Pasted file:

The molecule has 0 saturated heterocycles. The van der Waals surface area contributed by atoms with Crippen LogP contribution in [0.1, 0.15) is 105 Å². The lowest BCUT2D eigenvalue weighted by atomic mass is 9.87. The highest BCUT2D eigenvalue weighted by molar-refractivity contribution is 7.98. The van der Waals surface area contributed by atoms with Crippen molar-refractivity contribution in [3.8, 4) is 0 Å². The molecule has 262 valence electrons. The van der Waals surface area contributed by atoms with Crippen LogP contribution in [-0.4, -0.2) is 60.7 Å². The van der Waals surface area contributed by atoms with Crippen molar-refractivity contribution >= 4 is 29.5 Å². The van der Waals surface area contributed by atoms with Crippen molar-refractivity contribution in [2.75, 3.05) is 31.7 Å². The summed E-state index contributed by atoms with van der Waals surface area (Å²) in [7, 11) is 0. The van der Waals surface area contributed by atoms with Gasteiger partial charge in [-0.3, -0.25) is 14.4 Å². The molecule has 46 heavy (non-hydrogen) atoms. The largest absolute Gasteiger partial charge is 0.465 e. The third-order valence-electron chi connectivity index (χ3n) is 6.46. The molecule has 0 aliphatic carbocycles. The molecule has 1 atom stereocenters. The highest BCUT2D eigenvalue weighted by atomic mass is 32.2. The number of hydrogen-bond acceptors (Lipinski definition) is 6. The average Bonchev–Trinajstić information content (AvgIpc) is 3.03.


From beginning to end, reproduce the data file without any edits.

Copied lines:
The molecule has 0 saturated heterocycles. The van der Waals surface area contributed by atoms with Crippen LogP contribution in [0.1, 0.15) is 105 Å². The lowest BCUT2D eigenvalue weighted by atomic mass is 9.87. The highest BCUT2D eigenvalue weighted by molar-refractivity contribution is 7.98. The van der Waals surface area contributed by atoms with Crippen molar-refractivity contribution in [3.8, 4) is 0 Å². The molecule has 262 valence electrons. The van der Waals surface area contributed by atoms with Crippen LogP contribution in [-0.4, -0.2) is 60.7 Å². The van der Waals surface area contributed by atoms with Crippen molar-refractivity contribution >= 4 is 29.5 Å². The van der Waals surface area contributed by atoms with Crippen molar-refractivity contribution in [2.75, 3.05) is 31.7 Å². The summed E-state index contributed by atoms with van der Waals surface area (Å²) in [7, 11) is 0. The van der Waals surface area contributed by atoms with Gasteiger partial charge in [-0.3, -0.25) is 14.4 Å². The molecule has 46 heavy (non-hydrogen) atoms. The largest absolute Gasteiger partial charge is 0.465 e. The third-order valence-electron chi connectivity index (χ3n) is 6.46. The molecule has 0 aliphatic carbocycles. The molecule has 1 atom stereocenters. The highest BCUT2D eigenvalue weighted by atomic mass is 32.2. The number of hydrogen-bond acceptors (Lipinski definition) is 6. The average Bonchev–Trinajstić information content (AvgIpc) is 3.03.